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Post-Brexit driving in Europe

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Post-Brexit driving in Europe

With the deadline for the UK to leave the EU drawing ever closer, there is still an enormous amount of uncertainty, with one point of concern being travelling to Europe after Brexit. The travel industry and UK holidaymakers are concerned as to what the rules are going to be after Brexit, particularly if it turns out to be a no-deal withdrawal as passport regulations would likely undergo drastic changes. Britons travelling to Spain have already been given warnings that five-hour delays are expected and millions have been instructed to ensure that their travel documents have been renewed in order to make certain that their travel to Europe will be guaranteed

Post-Brexit driving in Europe

With the deadline for the UK to leave the EU drawing ever closer, there is still an enormous amount of uncertainty, with one point of concern being travelling to Europe after Brexit. The travel industry and UK holidaymakers are concerned as to what the rules are going to be after Brexit, particularly if it turns out to be a no-deal withdrawal as passport regulations would likely undergo drastic changes. Britons travelling to Spain have already been given warnings that five-hour delays are expected and millions have been instructed to ensure that their travel documents have been renewed in order to make certain that their travel to Europe will be guaranteed.

Flying from the UK to Europe post-Brexit

The UK government and the European Commission have already given assurances that flights between them will carry on as usual, though the UK government says that some flights could be disrupted if EU countries fail to give some airlines permission to use their airspace, with only “basic interconnectivity” so far being promised by the Commission. The International Air Transport Association (IATA) has previously claimed that there remains uncertainty for both airlines and travellers and that a no-deal Brexit could see higher prices and caps placed on flights. The IATA’s CEO and Director General Alexandre de Juniac said that with time running out, airlines are still in the dark as to the plans that they should be making post-Brexit, and that the UK and EU should make it a priority to find a solution as travellers plan holidays and business trips and airlines try to plan their growth in order to meet demand.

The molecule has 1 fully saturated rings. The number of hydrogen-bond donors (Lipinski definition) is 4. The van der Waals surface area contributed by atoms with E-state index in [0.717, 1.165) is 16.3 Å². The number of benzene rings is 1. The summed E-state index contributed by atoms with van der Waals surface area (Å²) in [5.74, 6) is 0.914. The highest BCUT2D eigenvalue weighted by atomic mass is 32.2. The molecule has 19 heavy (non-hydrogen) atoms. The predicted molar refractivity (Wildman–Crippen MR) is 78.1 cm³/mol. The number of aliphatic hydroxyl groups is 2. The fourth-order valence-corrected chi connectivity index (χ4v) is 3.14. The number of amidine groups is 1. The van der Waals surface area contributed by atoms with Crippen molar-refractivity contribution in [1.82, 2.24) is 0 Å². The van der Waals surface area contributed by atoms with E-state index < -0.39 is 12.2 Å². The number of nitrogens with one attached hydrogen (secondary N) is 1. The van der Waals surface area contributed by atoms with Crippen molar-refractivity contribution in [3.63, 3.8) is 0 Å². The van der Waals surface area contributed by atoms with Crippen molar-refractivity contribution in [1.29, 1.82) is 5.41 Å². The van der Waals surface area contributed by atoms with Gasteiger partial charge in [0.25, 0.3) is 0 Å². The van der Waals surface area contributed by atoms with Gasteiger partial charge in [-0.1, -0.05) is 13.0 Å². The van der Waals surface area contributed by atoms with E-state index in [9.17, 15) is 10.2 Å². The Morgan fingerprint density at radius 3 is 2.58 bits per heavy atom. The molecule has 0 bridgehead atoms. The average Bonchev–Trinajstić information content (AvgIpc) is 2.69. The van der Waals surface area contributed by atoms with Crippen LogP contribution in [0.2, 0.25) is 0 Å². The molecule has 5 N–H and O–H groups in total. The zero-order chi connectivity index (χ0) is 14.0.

Driving in the EU post-Brexit

An international driving permit may be needed to drive in countries in the EU if a no-deal Brexit takes place, according to official government advice. Those who are currently living in an EU country but already have a UK driving licence should get hold of a local licence prior to the final deadline, after which a new driving test may also be required. Business travellers and holidaymakers who want to use their cars on the continent have been warned that they will require a green card, as will those going over the Irish border by road, if a no-deal Brexit goes ahead. Private companies and motorists have been instructed to get in touch with their insurance providers a month prior to travel if they do not want to break the law, and the same rules also apply to motorists in the European Economic Area who wish to travel to the UK.

Visas for countries in the EU post-Brexit

Last year, the EU confirmed that after Brexit, travellers will need to pay out €7 every three years in order to go to Schengen countries. If a deal is reached, then holidaymakers will need a three-year pre-travel authorisation known as ETIAS rather than a visa, which take just minutes to fill out and is similar to the scheme utilised by the US. However, visas may be required if no deal is reached.

Passport holiday rules post-Brexit

Travellers should have a minimum of six months remaining on passports after arriving in EU countries following 29 March, according to the Home Office.

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